On the other hand, I care deeply about the novel I am writing. I have devoted hours upon years to researching, writing, and developing. Even then, I would not say that I am a perfectionist because I’m not trying to meet anyone’s standards. I’m not trying to meet my own standards either, because I really don’t have standards. I go where my story takes me. I can’t count the number of times I wanted to throw in the towel because it wasn’t working out the way I felt it should. Days later, I would return to it and think I was a genius. It was better than I envisioned. I am not getting graded on my story. I am not getting paid to write it. I do it purely because I love it and because I feel it might benefit others. If other people don’t like it, or if other people see it differently from me, I wouldn’t necessarily consider myself or my story a failure for it.

It’s one thing to be a perfectionist in actual achievements like academics or the arts. Those are areas in which producing unique, high-quality work matters. It’s another thing to be perfectionist about, say, housekeeping or your handwriting. If you prefer to be neat, there is nothing wrong with that. But I hardly am going to congradulate someone for being a perfectionistic bed maker.

As I got older, I started to realize how much of my life was clutter. I regained sight of what actually mattered to me and focused on that. Everything else? I did what I needed to get the job done and left it. Sometimes, I didn’t even get the job done. I simply decided that it wasn’t truly necessary and dropped it. So much that we concern ourselves with just isn’t that important.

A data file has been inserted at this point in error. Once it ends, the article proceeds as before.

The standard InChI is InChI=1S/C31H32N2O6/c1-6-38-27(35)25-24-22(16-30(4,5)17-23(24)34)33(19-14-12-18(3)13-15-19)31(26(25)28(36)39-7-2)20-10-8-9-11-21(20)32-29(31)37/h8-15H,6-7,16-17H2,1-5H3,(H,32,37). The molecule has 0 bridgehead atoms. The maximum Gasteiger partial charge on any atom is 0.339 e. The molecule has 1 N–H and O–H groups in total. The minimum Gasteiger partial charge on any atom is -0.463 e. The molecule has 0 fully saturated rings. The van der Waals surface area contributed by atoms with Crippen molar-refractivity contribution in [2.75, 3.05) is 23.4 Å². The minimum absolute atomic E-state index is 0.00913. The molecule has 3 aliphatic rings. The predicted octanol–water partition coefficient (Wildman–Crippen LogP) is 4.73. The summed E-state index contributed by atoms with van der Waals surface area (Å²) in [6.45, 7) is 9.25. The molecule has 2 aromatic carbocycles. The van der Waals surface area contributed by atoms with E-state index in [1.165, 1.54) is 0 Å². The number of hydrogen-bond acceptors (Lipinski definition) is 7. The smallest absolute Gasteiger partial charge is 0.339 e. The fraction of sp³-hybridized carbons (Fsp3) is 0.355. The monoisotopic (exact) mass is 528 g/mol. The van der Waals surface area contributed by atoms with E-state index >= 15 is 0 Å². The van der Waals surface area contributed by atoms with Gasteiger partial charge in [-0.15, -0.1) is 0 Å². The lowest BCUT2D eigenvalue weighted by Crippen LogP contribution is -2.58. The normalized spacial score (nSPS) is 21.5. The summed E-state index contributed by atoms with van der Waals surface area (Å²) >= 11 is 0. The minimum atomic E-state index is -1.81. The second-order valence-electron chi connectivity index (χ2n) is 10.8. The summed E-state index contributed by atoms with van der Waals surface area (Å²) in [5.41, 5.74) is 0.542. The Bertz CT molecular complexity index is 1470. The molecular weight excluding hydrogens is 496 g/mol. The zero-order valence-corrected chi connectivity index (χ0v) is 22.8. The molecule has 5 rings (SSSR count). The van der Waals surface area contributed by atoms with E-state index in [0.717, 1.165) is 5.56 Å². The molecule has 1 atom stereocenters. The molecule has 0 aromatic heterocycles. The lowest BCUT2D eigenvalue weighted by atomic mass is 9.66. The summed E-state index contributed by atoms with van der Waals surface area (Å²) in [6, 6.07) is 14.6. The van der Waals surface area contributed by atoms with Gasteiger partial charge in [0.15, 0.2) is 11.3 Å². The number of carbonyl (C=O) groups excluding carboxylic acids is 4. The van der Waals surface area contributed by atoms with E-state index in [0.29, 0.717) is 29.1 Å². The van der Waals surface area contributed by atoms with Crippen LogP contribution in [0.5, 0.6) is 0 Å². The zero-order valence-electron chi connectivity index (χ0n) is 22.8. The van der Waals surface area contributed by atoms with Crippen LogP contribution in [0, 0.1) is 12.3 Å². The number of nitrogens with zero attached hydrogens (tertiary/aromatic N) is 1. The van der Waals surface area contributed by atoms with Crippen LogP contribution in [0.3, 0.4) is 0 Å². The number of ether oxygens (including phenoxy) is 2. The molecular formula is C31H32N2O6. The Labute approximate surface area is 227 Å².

Again, if you prefer to be neat, by all means, clean your house to your standards. If you are really close to getting into your dream program, and you need one more class or extracurricular, have at it. I’m not asking anyone to abandon standards, abandon order, or abandon their preferences or personalities. I’m making the point that if you are the type of person that routinely falls short of “perfection,” you can rest easy and worry about something important. I’m making the point that if you are one of those perfectionists, failure is not the end of the world, and failure very often isn’t actual failure. It’s just a result that isn’t exactly what you wanted or expected.

Earlier in my life, when someone said that they were perfectionists in everything they do, I would have one of two reactions: I would either nod in agreement or feel inadequate for slacking off.

Now, when I hear someone say that, I feel sorry for them. What a waste of life it is to be a perfectionist.

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2 comments

  1. Patsy Nevins · May 13, 2012

    I identify with this post. I have always felt that nothing I did was ever good enough. I wrote, then I rewrote & rewrote again, then threw what I was writing away, because no one would ever want to read anything I wrote. Sometimes when I read about all the other things other people are doing & accomplishments, I can feel inadequate. But I am trying to work on overcoming that, on accepting that who I am is good enough, what I do is good enough, & that I need to give myself a break. We all do.

  2. thefatlibertarian · May 14, 2012

    I’m also in the reformed perfectionist camp. For another perspective on why we should ditch perfectionism, I recommend this article by the author of one of my favorite tumblrs – Unfuck Your Habitat: http://persephonemagazine.com/2012/04/unfuck-your-habitat-the-perfection-paradox/